Non-Reds cards of Eric Davis, Chris Sabo, Buddy Bell, and Dave Parker: Davis and Sabo had their best years in Reds uniforms, while Bell and Parker were better known for their time with other teams. I don’t have checklists available for these collecting goals yet, but I like to pick up cards I don’t think I already have occasionally.
Stars and Famers: I used to hoard cards of Hall of Famers. I didn’t care how many 1986 Topps Ozzie Smith cards I had, they were never available for trade. Until recently. The cards were just taking up so much space, and I didn’t ever look at them. A much more manageable project is to keep one or two favorite cards of these guys. The rest have been shipped off to team collectors. Likewise with the likes of Don Mattingly, Ken Boyer, Dale Murphy, and a few guys that aren’t really should-be Hall of Famers, but once seemed to be on the right track, like Darryl Strawberry and Will Clark. Same rule as HoFers: one or two favorite cards of each is enough for me.
Music Cards: Pro Set Musicards, Yo! MTV Raps, Donruss KISS cards, and a very small selection of other brands. I have nearly the complete set of Musicards (missing only a handful of cards). Two of my favorite music cards came from Steve over a year ago, when he had Topps make custom cards of Vivian Campbell and John Sykes for me.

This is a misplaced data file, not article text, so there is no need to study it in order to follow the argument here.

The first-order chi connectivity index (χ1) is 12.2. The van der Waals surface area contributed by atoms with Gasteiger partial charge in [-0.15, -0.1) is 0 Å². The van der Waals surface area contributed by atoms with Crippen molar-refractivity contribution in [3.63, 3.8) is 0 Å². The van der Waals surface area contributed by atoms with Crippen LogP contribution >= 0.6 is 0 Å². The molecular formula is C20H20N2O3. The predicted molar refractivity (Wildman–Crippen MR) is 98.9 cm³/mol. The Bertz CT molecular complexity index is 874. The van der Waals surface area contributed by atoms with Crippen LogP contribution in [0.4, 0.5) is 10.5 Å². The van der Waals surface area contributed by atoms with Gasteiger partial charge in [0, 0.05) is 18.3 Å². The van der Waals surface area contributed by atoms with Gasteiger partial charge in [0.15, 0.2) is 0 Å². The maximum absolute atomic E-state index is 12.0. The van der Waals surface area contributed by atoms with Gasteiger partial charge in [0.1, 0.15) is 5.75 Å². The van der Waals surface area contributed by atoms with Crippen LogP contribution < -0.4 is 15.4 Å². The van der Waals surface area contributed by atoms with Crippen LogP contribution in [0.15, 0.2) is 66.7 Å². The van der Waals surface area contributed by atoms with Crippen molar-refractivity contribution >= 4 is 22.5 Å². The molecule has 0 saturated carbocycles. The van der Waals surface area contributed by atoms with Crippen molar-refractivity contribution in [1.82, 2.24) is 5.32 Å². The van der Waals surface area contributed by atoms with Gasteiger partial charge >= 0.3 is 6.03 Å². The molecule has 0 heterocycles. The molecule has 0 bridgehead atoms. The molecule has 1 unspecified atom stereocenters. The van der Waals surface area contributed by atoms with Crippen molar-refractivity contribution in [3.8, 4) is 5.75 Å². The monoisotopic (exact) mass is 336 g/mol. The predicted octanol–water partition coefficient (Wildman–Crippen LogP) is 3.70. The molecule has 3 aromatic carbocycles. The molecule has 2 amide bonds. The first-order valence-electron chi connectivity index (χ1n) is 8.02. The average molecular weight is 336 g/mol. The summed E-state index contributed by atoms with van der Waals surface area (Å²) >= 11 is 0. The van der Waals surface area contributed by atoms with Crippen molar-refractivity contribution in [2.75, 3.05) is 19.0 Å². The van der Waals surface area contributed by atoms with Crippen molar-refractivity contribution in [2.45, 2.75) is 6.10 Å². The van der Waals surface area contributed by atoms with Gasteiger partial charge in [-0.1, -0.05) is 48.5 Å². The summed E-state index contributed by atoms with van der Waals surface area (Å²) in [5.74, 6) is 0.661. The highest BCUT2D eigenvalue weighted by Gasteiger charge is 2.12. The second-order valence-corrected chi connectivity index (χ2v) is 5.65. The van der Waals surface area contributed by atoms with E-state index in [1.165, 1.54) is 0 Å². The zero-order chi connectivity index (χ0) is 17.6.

Miscellaneous: Here is the catch-all. If it’s something I like, I’ll collect it. Be it He-Man cards, Dukes of Hazzard cards, Star Wars cards, Superman cards, you name it. I may never chase the entire set, but I like to have a few cards of pop culture awesomeness in my possession. Come to think of it, I might be close on that He-Man set. No closer than I was 15 years ago when I first bought that wax box, mind you, but close still.
I look forward to reading all the other bloggers’ various card collecting projects.
This morning I posted 15 “fun cards” in the style of 1938 Goudey baseball cards that I drew 25 years ago at twjfuncards.tumblr.com. I have posted these here before, but the image links expired long ago, so I decided to re-upload them to tumblr for posterity.
I remember working on these at my desk in my bedroom, and a few nights ago I told my son to go find some index cards and colored pencils for me. But I am hesitant to try again. When I get up the courage to attempt a new drawing, I will post it here for everyone to laugh at. In the meantime, enjoy the 25-year old “fun cards.”